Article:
• Write a poem.  I don’t care whether you know how to rhyme or not, write your spouse a love poem.  It doesn’t have to be a work of art, just something short and sweet.  It shows that you put in some thought and effort, and that he or she was on your mind.  After you write the poem, leave it by their pillow or coffee.
  • Surprise them.  While your spouse is still at work or out with the kids, put out some candles and cook their favorite meal.
  • Do the little things.  Do the laundry or the dishes without making a big deal about it or having it seem like it was some heroic effort. Just do it!
  • Remember the special times.  Guys, listen up: remember her birthday and your anniversaries (your wedding, the first time you kissed, when you first met, etc.).  She’ll love that you remembered.
  • When you first get together after a long day, take time to just chat.  Sit down in your living room or on the porch, have a glass of wine, and say, “Let’s talk about the cool things that happened today.”  The first thing a lot of people do when they get home is just bitch about all the crap that happened that day.  Who wants to hear that?!  You’ve been away from each other for a long time and you’ve both had to deal with difficult things.  Don’t sit there dueling about whose day was more difficult.  Just clink glasses, rub your toes together, and talk about some good things that happened.  Wouldn’t that make for a much more pleasant atmosphere?
  • Leave them little notes.  Texts are OK, but not a tenth as good as hand-written notes.  A hand-written note requires getting out a pen and paper, writing the note, and putting it somewhere.  For example, place one in the refrigerator so that when your wife goes for the baby’s bottle, she sees, “You are the best mommy and I love you.”
  • Arrange a date night.  Find a babysitter: your mom, mother-in-law, sister, aunt, grandparent, etc.  For all you men reading this, here’s an idea: When you come home from work, pick up your wife and carry her to the car.  Whatever way she’s dressed will tell you what kind of restaurant to go to.
  • Take a bath together.  Hop in the tub and sit there talking, giggling, and giving each other back and foot rubs.

It doesn’t require a lot of time or brilliant creativity to show your spouse that you love them, but it does take effort.  And if you behave in a loving way, it will magnify your own feelings of love because loving actions make us feel loving.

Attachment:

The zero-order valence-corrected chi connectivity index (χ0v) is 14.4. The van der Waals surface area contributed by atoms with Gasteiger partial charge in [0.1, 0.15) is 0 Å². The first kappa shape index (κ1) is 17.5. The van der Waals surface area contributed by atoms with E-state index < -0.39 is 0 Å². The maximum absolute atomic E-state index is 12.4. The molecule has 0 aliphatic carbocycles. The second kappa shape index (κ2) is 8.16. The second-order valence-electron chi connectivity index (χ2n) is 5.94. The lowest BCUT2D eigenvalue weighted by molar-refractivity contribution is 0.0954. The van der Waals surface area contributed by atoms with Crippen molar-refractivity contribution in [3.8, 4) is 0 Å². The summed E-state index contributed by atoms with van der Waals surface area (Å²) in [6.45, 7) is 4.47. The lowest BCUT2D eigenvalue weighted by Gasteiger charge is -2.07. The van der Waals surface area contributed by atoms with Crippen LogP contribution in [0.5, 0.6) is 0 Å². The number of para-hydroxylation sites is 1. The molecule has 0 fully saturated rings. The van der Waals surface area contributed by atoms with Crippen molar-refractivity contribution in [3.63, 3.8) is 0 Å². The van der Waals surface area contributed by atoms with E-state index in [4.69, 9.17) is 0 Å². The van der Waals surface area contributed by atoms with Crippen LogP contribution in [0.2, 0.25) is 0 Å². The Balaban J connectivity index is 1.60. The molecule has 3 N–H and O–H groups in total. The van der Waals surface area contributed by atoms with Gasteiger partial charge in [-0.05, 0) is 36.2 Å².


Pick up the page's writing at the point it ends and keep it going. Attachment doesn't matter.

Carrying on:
Feminism: The Best Thing to Ever Happen to Young Males

Feminism initially started off as a good thing. A woman with equal ability should have the same opportunities as a man.  She shouldn’t be given a leg up or down because of her gender – it should all be based on ability.

However, what feminism evolved into was women hooking up, disdaining men, and deciding not to raise their own children.  Women began taking less interest in their homes, husbands, and kids, and what resulted was very destructive to both men and women.

First off, boys started growing up to be “males” instead of “men.”  The best thing to ever happen to young males was feminism because it saved them a lot of money paying for whores.  With all the hooking up and casual sex that goes on these days, most girls act like whores – they just don’t get paid for it.  And what guy wants to lay down his life for some skank who has been with 18 guys?  What for? He doesn’t see her as motherhood and apple pie, he sees her as a skank.  This is why young males stand by and watch when girls are molested and raped – it’s entertainment to them.

In addition, feminism encouraged mothers to neglect their kids.  I think it’s wonderful for a woman to go through medical school and save a lot of lives, but she shouldn’t have kids.  We shouldn’t dump kids by the wayside so we can pursue a career.  No nanny or day care can take the place of a mother’s arms.

What began as a noble cause has emasculated and effeminized our culture to a disgraceful level.  As parents, we need to place more value on teaching kids to be ladies and gentleman again – and fast.

13 Things to Discuss Before You Marry

We all get nervous before big moments in our lives.  When you start school, graduate, or arrive for the first day of a new job, your stomach is sure to be doing flips.  So when you get married, it’s only natural and normal to feel some anticipatory anxiety.  However, there’s a huge difference between a few pre-wedding jitters and getting cold feet.

Getting cold feet is a message from the inside that you may be making a mistake.  Unfortunately, a lot of folks ignore this feeling because they think:

1. “It’s too late. We’ve dated for so long, and I have too much invested.”

2. “I don’t want to be alone.”

3. “It’s too embarrassing and/or expensive to call off the wedding.”

4. “He/she is really nice, and I don’t want to hurt his/her feelings.”

5. “He/she will change after we get married.”